How to Remove Hard Inquiries From Your Credit Report

How to Remove Hard Inquiries From Your Credit Report

Steps to get unauthorized hard inquiries off your credit report.

Hard inquiries on your credit report can hurt your credit score.

That’s why you must check your reports regularly for inaccuracies. If you find a false inquiry, you must remove it immediately to prevent your score from plummeting for no reason.

Here’s how to do that:

Hard Pulls Only

The only inquiries that hurt your credit score are hard inquiries (or pulls). Soft pulls occur when you check your credit report yourself.

A hard pull occurs when you apply for a credit card or loan. When you do this, the lender checks your credit report at one or more of the three credit bureaus to determine your creditworthiness. The more hard pulls on your credit report, the more your score may be negatively impacted.

  • Note: To lenders, several hard pulls may indicate you don’t know how to responsibly handle credit and debts. 

Waiting Game

If you check your credit report and find only legitimate hard pulls, there’s nothing you can do but wait. Legit hard inquiries will typically be removed from your credit reports after two years.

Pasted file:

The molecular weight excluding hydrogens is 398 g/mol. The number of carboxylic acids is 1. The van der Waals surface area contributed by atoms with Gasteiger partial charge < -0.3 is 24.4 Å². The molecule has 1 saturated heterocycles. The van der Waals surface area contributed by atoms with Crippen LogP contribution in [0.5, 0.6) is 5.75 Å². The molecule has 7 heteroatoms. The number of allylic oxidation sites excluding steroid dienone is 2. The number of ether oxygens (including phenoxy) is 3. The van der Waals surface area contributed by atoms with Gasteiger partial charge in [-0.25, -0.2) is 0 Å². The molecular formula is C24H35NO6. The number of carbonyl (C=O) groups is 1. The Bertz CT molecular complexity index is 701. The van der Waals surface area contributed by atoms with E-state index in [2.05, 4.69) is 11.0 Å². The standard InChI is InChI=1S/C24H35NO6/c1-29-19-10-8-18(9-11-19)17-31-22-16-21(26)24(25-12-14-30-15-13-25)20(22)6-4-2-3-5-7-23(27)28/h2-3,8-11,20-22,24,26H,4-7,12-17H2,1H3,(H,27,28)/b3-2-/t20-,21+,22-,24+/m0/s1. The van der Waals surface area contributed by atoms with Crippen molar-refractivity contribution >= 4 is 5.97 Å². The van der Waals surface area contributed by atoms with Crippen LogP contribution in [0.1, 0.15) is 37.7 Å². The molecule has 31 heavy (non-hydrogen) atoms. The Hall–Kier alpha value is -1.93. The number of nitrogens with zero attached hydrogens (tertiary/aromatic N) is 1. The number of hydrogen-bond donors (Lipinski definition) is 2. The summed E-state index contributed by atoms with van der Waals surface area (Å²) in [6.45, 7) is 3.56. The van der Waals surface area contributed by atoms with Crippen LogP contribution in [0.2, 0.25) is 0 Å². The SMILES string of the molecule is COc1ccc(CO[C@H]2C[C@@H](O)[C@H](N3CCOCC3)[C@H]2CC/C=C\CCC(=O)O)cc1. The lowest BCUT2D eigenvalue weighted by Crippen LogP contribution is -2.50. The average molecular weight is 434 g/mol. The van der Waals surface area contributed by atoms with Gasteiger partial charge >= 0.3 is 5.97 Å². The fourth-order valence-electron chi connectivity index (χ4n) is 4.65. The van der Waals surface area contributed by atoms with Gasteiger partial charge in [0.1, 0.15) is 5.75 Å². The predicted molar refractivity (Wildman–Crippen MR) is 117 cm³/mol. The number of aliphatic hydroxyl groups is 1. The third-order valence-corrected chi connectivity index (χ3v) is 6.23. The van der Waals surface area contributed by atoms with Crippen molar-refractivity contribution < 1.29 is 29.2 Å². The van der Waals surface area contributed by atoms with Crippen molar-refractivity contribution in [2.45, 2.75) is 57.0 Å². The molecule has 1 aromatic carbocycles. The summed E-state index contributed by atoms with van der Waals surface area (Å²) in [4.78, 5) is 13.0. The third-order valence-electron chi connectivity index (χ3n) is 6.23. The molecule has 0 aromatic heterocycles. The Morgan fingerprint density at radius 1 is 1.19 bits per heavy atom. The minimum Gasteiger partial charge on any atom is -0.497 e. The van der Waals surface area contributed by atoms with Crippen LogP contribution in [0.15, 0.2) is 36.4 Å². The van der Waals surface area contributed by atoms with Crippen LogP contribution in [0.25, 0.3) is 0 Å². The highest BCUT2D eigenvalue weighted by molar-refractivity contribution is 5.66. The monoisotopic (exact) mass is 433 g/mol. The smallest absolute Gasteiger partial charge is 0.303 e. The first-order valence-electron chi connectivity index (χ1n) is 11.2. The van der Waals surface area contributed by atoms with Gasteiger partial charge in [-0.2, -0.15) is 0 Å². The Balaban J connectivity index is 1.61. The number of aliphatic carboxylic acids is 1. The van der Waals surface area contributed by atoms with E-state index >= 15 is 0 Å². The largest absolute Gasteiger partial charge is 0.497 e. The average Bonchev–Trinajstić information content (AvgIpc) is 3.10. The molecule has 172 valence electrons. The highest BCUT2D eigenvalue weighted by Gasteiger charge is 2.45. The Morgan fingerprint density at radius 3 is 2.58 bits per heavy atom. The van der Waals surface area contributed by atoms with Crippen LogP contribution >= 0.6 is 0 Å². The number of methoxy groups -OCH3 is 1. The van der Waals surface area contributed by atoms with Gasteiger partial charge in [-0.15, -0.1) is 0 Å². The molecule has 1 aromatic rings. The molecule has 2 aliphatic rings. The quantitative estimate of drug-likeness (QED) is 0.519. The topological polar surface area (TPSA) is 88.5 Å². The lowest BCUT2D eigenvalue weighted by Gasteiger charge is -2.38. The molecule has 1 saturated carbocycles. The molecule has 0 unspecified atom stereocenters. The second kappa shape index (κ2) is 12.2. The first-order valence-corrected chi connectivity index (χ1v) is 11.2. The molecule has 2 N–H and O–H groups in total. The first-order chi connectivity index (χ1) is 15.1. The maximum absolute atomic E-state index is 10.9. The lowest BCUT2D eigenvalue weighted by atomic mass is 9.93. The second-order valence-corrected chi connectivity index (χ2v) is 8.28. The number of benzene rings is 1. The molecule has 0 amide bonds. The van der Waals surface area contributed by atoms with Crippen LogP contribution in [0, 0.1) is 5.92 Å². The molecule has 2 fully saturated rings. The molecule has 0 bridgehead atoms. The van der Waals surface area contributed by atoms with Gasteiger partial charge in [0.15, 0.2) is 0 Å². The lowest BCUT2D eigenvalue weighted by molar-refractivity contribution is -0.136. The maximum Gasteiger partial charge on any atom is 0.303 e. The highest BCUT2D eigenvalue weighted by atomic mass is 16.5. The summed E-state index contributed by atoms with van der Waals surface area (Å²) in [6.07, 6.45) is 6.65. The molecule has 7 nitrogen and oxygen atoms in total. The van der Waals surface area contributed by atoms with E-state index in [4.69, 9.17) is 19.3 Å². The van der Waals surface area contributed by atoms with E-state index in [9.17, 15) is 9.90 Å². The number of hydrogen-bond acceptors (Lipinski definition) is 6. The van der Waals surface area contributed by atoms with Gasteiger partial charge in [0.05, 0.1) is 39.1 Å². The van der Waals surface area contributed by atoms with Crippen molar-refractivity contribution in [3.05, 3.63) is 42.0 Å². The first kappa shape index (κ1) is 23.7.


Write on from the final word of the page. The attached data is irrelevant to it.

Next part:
Call It In

What you want to stop are any hard pulls you didn’t authorize.

These can happen as a result of identity theft, or other fraudulent activity. If you see an unauthorized hard inquiry on your credit report, immediately contact the credit bureau that shows the hard inquiry.

  • Note: Make it a habit to regularly check your credit report at each of the three major bureaus, TransUnion, Equifax, and Experian. If you spot a false pull, report it right away. 

Do One Thing: Set a reminder to check your credit reports at all three bureaus at least every six months, or more frequently if that makes you feel more comfortable. (You are entitled to free credit reports every week from the bureaus.)

Chris O'Shea

Powered by: SavvyMoney